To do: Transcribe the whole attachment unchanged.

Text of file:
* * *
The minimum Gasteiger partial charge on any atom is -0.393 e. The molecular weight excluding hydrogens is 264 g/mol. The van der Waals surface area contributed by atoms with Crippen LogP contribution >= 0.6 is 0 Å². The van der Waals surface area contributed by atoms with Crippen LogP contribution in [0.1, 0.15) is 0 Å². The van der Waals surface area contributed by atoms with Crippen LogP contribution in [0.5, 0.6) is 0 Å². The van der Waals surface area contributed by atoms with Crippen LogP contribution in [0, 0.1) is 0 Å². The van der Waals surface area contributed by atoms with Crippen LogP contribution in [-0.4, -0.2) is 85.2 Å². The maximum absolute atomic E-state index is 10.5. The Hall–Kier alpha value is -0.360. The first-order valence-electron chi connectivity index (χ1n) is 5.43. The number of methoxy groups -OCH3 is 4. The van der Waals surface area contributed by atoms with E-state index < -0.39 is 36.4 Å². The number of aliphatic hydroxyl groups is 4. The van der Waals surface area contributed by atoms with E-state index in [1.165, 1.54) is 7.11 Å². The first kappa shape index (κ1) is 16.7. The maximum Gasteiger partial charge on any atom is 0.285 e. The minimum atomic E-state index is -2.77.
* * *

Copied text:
The minimum Gasteiger partial charge on any atom is -0.393 e. The molecular weight excluding hydrogens is 264 g/mol. The van der Waals surface area contributed by atoms with Crippen LogP contribution >= 0.6 is 0 Å². The van der Waals surface area contributed by atoms with Crippen LogP contribution in [0.1, 0.15) is 0 Å². The van der Waals surface area contributed by atoms with Crippen LogP contribution in [0.5, 0.6) is 0 Å². The van der Waals surface area contributed by atoms with Crippen LogP contribution in [0, 0.1) is 0 Å². The van der Waals surface area contributed by atoms with Crippen LogP contribution in [-0.4, -0.2) is 85.2 Å². The maximum absolute atomic E-state index is 10.5. The Hall–Kier alpha value is -0.360. The first-order valence-electron chi connectivity index (χ1n) is 5.43. The number of methoxy groups -OCH3 is 4. The van der Waals surface area contributed by atoms with E-state index < -0.39 is 36.4 Å². The number of aliphatic hydroxyl groups is 4. The van der Waals surface area contributed by atoms with E-state index in [1.165, 1.54) is 7.11 Å². The first kappa shape index (κ1) is 16.7. The maximum Gasteiger partial charge on any atom is 0.285 e. The minimum atomic E-state index is -2.77.